Story | 09/19/2019 07:31:43 | 3 min Read time

How paper enables innovation

As publishers continue to innovate to gain a competitive edge, print and paper trends also evolve. Antti Pokkinen, Product Portfolio Director at UPM, explains how UPM Communication Papers innovates to accommodate demand and respond to publishers’ needs.

“People still love print,” explains Antti Pokkinen, Product Portfolio Director at UPM Communication Papers, referencing print’s enduring popularity among audiences and its continued relevance in a print and digital age. “We know there are many ways that people consume content today. Yet, print continues to add value in the wider media mix. It offers something completely different. That’s why it’s important that we as paper producers innovate and evolve – to support customers who want to innovate through print themselves and to differentiate from the competition through print.”

What does that innovation look like for a paper supplier? Pokkinen says it’s important to stay on top of industry trends, to ensure that publishers’ innovations and needs can be met quickly and effectively. “Paper can sometimes be compared to fashion in the sense that there are trends that come and go and that can be quite cyclical,” he says. “We are in a great place to face any trend, however, because UPM has the widest offering in the market. On top of that, we focus on developing paper grades that are most in demand and we adapt to ensure that our portfolio truly reflects market needs. One other UPM advantage is our global mill network, which enables us to serve our clients anywhere around the world,” Pokkinen adds.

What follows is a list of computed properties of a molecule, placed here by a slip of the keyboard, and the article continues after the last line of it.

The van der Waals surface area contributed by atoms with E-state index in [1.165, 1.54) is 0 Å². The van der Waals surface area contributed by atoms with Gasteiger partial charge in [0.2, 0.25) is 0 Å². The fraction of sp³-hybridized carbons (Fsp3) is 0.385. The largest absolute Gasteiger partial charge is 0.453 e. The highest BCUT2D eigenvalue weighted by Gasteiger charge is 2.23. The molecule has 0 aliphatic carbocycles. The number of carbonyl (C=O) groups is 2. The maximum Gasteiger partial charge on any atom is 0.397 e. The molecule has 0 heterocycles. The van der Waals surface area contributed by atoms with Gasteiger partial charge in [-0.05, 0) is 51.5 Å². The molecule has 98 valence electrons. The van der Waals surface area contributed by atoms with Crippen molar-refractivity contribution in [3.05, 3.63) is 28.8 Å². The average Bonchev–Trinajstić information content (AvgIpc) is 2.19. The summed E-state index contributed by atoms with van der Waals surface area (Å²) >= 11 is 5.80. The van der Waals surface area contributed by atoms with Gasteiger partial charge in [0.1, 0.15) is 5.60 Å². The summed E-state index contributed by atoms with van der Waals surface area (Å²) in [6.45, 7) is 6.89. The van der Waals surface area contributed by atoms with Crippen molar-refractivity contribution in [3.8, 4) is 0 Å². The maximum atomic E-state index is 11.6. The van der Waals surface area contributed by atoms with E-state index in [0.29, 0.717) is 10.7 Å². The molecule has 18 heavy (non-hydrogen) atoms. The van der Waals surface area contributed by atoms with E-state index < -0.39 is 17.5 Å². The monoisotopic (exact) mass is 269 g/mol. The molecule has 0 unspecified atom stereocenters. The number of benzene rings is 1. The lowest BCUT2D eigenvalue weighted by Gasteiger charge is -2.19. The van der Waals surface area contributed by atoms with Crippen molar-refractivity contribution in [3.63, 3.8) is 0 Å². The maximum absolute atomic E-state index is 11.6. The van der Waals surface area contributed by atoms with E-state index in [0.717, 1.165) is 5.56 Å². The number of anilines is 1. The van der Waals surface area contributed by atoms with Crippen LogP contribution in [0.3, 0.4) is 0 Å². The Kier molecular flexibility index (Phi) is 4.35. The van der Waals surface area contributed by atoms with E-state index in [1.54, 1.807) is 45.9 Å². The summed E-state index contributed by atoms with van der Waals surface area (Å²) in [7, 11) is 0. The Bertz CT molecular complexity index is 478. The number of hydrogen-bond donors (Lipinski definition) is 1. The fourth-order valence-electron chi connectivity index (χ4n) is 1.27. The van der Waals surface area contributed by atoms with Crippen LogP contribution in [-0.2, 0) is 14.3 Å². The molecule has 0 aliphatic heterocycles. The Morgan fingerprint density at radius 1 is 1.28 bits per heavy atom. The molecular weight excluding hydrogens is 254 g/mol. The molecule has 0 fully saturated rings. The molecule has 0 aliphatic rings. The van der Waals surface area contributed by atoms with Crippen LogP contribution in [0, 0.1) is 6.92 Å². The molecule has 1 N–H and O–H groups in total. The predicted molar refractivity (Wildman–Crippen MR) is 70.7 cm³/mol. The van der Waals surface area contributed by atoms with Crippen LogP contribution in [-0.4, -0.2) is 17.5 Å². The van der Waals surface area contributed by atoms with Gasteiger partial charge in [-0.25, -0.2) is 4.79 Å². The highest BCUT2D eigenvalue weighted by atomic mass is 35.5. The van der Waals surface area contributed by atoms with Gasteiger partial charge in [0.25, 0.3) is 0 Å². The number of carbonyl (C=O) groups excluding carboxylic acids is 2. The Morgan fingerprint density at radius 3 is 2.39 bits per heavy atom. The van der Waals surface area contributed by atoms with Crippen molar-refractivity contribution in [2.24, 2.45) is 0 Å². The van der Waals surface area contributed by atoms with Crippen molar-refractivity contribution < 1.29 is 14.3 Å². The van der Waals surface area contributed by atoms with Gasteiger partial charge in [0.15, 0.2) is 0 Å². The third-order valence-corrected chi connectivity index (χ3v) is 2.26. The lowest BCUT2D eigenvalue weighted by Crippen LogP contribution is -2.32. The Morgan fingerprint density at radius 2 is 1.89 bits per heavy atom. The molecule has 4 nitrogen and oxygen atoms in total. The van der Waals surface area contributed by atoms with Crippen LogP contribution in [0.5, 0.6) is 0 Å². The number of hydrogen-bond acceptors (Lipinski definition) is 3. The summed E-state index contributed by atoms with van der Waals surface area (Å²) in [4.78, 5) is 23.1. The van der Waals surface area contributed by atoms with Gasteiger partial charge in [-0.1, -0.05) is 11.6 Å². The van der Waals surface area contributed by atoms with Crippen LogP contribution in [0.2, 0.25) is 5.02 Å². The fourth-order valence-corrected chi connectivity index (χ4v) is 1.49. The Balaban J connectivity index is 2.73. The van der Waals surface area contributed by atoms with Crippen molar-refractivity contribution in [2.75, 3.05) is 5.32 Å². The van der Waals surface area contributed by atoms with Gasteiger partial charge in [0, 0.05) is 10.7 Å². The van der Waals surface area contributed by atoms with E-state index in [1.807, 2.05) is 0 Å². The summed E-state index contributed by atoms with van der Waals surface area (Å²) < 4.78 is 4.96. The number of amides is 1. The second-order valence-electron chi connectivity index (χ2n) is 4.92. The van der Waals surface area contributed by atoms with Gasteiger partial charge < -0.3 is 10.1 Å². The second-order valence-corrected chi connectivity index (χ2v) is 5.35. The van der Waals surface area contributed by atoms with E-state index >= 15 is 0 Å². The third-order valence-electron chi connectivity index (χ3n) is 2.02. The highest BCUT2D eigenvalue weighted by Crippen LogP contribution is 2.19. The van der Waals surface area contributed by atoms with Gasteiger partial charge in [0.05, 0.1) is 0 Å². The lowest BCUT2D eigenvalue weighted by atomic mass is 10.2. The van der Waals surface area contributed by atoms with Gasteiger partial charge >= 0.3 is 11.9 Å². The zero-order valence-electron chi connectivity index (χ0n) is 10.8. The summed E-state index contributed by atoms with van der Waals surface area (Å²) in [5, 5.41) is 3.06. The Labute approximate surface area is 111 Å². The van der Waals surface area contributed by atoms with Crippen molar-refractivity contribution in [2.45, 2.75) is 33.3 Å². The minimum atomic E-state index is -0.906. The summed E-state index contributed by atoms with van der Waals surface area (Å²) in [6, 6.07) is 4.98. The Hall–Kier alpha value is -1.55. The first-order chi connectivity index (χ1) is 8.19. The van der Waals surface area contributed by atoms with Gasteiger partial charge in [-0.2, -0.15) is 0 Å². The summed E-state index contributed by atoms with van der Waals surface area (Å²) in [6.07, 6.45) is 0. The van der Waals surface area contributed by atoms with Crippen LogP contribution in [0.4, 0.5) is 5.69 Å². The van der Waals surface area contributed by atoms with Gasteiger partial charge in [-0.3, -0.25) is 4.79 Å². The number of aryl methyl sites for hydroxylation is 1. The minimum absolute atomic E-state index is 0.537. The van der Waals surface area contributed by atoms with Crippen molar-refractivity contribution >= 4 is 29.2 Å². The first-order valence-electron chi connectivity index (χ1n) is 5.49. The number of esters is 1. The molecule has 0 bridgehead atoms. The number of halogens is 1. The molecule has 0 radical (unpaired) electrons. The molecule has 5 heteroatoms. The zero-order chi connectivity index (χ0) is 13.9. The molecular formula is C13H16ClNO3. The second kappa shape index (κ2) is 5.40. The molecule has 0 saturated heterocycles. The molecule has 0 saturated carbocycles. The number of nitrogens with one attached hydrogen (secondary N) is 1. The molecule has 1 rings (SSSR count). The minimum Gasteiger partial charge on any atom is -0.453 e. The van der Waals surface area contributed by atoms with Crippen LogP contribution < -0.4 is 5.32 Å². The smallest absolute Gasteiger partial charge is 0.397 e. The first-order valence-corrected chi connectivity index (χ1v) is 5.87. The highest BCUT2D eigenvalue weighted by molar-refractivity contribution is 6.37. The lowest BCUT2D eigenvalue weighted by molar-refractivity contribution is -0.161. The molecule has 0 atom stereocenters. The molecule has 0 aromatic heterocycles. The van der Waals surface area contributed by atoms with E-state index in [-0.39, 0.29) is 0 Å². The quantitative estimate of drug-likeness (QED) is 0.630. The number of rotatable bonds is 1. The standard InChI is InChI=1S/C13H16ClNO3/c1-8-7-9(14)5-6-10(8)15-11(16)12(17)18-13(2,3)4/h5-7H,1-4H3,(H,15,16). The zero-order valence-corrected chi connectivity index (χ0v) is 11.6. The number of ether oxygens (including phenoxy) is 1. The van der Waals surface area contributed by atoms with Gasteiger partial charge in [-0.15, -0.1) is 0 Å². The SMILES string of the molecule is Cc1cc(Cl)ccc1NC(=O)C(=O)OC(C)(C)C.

Another way to look at innovation is through product lifecycle analysis. Pokkinen says that it’s important to understand the types of products that are trending so that the implications for different types of paper can be worked out. UPM identifies when products start becoming more popular and when others start becoming obsolete to better plan and focus the company’s efforts.

“We do that in a variety of ways. Everything starts, of course, by talking to our customers. We also conduct statistical analysis of market trends and use internal business intelligence to stay on top of current trends.”

Pokkinen adds that the merging of print and digital is welcomed by paper suppliers because it allows them not only to innovate in their own processes but also enhances the print experience for readers.

He says the emerging digitalisation of print products is fascinating. “Seeing brands using tech to enhance the print experience – whether through talking covers or something experiential – excites us because they enhance the reader experience and the value of print. We support those initiatives because when embrace the convergence of print and digital it offers a fuller experience.”

Regarding current trends, Pokkinen notes that it’s not surprising to see the move from gloss to matt products in recent years, given publishers’ desires to look for differentiation, be more appealing and save costs.

“Gloss products were perhaps traditionally seen as being for the higher end of the market while non-gloss finishes were more of a niche product. But matt finishes are now really popular, that is a definite trend we have seen. There are a number of key value drivers around that, one of which is that matt paper provides economic benefits – it tends to have higher thickness, which offers cost-saving advantages.”

And Pokkinen’s favourite paper? “It’s UPM Star matt 1.2 H for sure. It fits current publication paper trends very well. When combined, it retains its high quality, high bulkiness and excellent visual characteristics. It’s an upper end category paper that can be found, for example, in customer loyalty magazines,” Pokkinen concludes.